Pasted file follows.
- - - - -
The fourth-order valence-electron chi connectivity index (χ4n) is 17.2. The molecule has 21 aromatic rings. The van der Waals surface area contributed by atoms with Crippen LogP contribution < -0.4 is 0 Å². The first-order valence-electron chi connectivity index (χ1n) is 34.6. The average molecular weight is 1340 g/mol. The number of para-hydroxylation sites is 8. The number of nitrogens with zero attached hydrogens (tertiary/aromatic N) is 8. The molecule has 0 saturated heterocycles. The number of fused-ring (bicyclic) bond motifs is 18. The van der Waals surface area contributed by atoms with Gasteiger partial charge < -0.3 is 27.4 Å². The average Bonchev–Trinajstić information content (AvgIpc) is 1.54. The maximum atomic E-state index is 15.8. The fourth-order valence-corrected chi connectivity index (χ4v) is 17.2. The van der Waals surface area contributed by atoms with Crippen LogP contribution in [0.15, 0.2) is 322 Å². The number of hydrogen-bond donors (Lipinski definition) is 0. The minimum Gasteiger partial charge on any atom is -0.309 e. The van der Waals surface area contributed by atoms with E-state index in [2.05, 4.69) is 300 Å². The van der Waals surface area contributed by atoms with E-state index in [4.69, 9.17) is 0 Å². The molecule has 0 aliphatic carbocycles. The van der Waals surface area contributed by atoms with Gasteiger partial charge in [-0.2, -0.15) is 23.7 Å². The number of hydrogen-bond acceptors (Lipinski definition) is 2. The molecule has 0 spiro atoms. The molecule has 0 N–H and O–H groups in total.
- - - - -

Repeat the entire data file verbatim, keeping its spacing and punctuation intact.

The fourth-order valence-electron chi connectivity index (χ4n) is 17.2. The molecule has 21 aromatic rings. The van der Waals surface area contributed by atoms with Crippen LogP contribution < -0.4 is 0 Å². The first-order valence-electron chi connectivity index (χ1n) is 34.6. The average molecular weight is 1340 g/mol. The number of para-hydroxylation sites is 8. The number of nitrogens with zero attached hydrogens (tertiary/aromatic N) is 8. The molecule has 0 saturated heterocycles. The number of fused-ring (bicyclic) bond motifs is 18. The van der Waals surface area contributed by atoms with Gasteiger partial charge < -0.3 is 27.4 Å². The average Bonchev–Trinajstić information content (AvgIpc) is 1.54. The maximum atomic E-state index is 15.8. The fourth-order valence-corrected chi connectivity index (χ4v) is 17.2. The van der Waals surface area contributed by atoms with Crippen LogP contribution in [0.15, 0.2) is 322 Å². The number of hydrogen-bond donors (Lipinski definition) is 0. The minimum Gasteiger partial charge on any atom is -0.309 e. The van der Waals surface area contributed by atoms with E-state index in [2.05, 4.69) is 300 Å². The van der Waals surface area contributed by atoms with E-state index in [4.69, 9.17) is 0 Å². The molecule has 0 aliphatic carbocycles. The van der Waals surface area contributed by atoms with Gasteiger partial charge in [-0.2, -0.15) is 23.7 Å². The number of hydrogen-bond acceptors (Lipinski definition) is 2. The molecule has 0 spiro atoms. The molecule has 0 N–H and O–H groups in total.